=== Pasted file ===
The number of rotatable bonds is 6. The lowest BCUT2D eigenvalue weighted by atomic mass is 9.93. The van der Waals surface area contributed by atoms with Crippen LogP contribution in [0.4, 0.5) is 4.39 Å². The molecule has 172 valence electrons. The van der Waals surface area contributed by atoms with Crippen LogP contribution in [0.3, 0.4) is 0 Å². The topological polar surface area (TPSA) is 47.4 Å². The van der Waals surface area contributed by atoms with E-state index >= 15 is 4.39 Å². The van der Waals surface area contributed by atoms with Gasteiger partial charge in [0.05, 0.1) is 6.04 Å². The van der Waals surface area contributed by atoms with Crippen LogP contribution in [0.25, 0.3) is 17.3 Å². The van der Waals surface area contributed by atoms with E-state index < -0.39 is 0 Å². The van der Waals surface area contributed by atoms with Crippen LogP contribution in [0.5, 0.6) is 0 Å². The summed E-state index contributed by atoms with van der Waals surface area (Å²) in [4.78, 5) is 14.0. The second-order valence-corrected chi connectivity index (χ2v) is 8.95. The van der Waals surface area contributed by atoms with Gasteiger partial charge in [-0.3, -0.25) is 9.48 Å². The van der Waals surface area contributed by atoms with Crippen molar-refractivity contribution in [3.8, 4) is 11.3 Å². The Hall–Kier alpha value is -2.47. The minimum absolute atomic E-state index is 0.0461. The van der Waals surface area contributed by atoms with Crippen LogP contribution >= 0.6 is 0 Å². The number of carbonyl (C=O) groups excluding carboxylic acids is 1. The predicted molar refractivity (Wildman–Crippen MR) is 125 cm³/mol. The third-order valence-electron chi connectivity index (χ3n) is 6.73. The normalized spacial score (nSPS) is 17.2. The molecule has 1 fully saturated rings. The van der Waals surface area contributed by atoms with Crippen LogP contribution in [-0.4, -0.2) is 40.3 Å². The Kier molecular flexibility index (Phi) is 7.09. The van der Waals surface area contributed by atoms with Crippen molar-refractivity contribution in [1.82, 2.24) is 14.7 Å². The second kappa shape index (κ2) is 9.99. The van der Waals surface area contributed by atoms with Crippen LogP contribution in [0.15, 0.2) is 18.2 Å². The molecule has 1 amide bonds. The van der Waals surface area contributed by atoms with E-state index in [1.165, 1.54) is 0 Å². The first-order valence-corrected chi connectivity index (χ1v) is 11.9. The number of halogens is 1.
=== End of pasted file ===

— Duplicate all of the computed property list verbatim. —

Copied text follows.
The number of rotatable bonds is 6. The lowest BCUT2D eigenvalue weighted by atomic mass is 9.93. The van der Waals surface area contributed by atoms with Crippen LogP contribution in [0.4, 0.5) is 4.39 Å². The molecule has 172 valence electrons. The van der Waals surface area contributed by atoms with Crippen LogP contribution in [0.3, 0.4) is 0 Å². The topological polar surface area (TPSA) is 47.4 Å². The van der Waals surface area contributed by atoms with E-state index >= 15 is 4.39 Å². The van der Waals surface area contributed by atoms with Gasteiger partial charge in [0.05, 0.1) is 6.04 Å². The van der Waals surface area contributed by atoms with Crippen LogP contribution in [0.25, 0.3) is 17.3 Å². The van der Waals surface area contributed by atoms with E-state index < -0.39 is 0 Å². The van der Waals surface area contributed by atoms with Crippen LogP contribution in [0.5, 0.6) is 0 Å². The summed E-state index contributed by atoms with van der Waals surface area (Å²) in [4.78, 5) is 14.0. The second-order valence-corrected chi connectivity index (χ2v) is 8.95. The van der Waals surface area contributed by atoms with Gasteiger partial charge in [-0.3, -0.25) is 9.48 Å². The van der Waals surface area contributed by atoms with Crippen molar-refractivity contribution in [3.8, 4) is 11.3 Å². The Hall–Kier alpha value is -2.47. The minimum absolute atomic E-state index is 0.0461. The van der Waals surface area contributed by atoms with Crippen LogP contribution >= 0.6 is 0 Å². The number of carbonyl (C=O) groups excluding carboxylic acids is 1. The predicted molar refractivity (Wildman–Crippen MR) is 125 cm³/mol. The third-order valence-electron chi connectivity index (χ3n) is 6.73. The normalized spacial score (nSPS) is 17.2. The molecule has 1 fully saturated rings. The van der Waals surface area contributed by atoms with Crippen LogP contribution in [-0.4, -0.2) is 40.3 Å². The Kier molecular flexibility index (Phi) is 7.09. The van der Waals surface area contributed by atoms with Crippen molar-refractivity contribution in [1.82, 2.24) is 14.7 Å². The second kappa shape index (κ2) is 9.99. The van der Waals surface area contributed by atoms with Crippen LogP contribution in [0.15, 0.2) is 18.2 Å². The molecule has 1 amide bonds. The van der Waals surface area contributed by atoms with E-state index in [1.165, 1.54) is 0 Å². The first-order valence-corrected chi connectivity index (χ1v) is 11.9. The number of halogens is 1.